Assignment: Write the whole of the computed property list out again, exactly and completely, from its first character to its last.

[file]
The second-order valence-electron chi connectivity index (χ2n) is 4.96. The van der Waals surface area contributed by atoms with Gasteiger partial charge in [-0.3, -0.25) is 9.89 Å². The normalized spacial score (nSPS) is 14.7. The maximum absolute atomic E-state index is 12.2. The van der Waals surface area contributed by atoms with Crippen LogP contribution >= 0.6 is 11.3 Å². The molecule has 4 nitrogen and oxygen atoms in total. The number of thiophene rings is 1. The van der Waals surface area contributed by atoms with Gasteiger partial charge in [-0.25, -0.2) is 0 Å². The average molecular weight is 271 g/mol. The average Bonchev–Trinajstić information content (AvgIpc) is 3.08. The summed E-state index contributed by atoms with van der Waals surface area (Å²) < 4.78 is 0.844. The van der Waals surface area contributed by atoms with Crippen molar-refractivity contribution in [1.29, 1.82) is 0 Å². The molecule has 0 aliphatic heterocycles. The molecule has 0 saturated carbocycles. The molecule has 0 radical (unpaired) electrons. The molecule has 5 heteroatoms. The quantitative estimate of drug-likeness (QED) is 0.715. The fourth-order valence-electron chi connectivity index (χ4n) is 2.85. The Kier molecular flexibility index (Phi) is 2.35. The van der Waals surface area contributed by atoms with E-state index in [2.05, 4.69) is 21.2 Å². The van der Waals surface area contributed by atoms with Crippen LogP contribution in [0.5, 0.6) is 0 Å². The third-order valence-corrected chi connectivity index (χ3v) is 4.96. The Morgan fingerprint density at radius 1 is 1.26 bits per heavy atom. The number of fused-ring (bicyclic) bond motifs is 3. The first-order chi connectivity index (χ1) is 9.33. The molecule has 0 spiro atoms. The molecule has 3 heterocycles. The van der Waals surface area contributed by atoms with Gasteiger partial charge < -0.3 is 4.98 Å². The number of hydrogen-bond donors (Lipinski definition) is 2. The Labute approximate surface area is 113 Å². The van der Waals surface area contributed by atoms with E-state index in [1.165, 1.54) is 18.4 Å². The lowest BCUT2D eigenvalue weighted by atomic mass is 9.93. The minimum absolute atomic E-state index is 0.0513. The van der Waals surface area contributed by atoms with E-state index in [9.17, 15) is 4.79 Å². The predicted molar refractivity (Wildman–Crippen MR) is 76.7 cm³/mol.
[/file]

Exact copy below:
The second-order valence-electron chi connectivity index (χ2n) is 4.96. The van der Waals surface area contributed by atoms with Gasteiger partial charge in [-0.3, -0.25) is 9.89 Å². The normalized spacial score (nSPS) is 14.7. The maximum absolute atomic E-state index is 12.2. The van der Waals surface area contributed by atoms with Crippen LogP contribution >= 0.6 is 11.3 Å². The molecule has 4 nitrogen and oxygen atoms in total. The number of thiophene rings is 1. The van der Waals surface area contributed by atoms with Gasteiger partial charge in [-0.25, -0.2) is 0 Å². The average molecular weight is 271 g/mol. The average Bonchev–Trinajstić information content (AvgIpc) is 3.08. The summed E-state index contributed by atoms with van der Waals surface area (Å²) < 4.78 is 0.844. The van der Waals surface area contributed by atoms with Crippen molar-refractivity contribution in [1.29, 1.82) is 0 Å². The molecule has 0 aliphatic heterocycles. The molecule has 0 saturated carbocycles. The molecule has 0 radical (unpaired) electrons. The molecule has 5 heteroatoms. The quantitative estimate of drug-likeness (QED) is 0.715. The fourth-order valence-electron chi connectivity index (χ4n) is 2.85. The Kier molecular flexibility index (Phi) is 2.35. The van der Waals surface area contributed by atoms with E-state index in [2.05, 4.69) is 21.2 Å². The van der Waals surface area contributed by atoms with Crippen LogP contribution in [0.5, 0.6) is 0 Å². The third-order valence-corrected chi connectivity index (χ3v) is 4.96. The Morgan fingerprint density at radius 1 is 1.26 bits per heavy atom. The number of fused-ring (bicyclic) bond motifs is 3. The first-order chi connectivity index (χ1) is 9.33. The molecule has 0 spiro atoms. The molecule has 3 heterocycles. The van der Waals surface area contributed by atoms with Gasteiger partial charge < -0.3 is 4.98 Å². The number of hydrogen-bond donors (Lipinski definition) is 2. The Labute approximate surface area is 113 Å². The van der Waals surface area contributed by atoms with E-state index in [1.165, 1.54) is 18.4 Å². The lowest BCUT2D eigenvalue weighted by atomic mass is 9.93. The minimum absolute atomic E-state index is 0.0513. The van der Waals surface area contributed by atoms with E-state index in [9.17, 15) is 4.79 Å². The predicted molar refractivity (Wildman–Crippen MR) is 76.7 cm³/mol.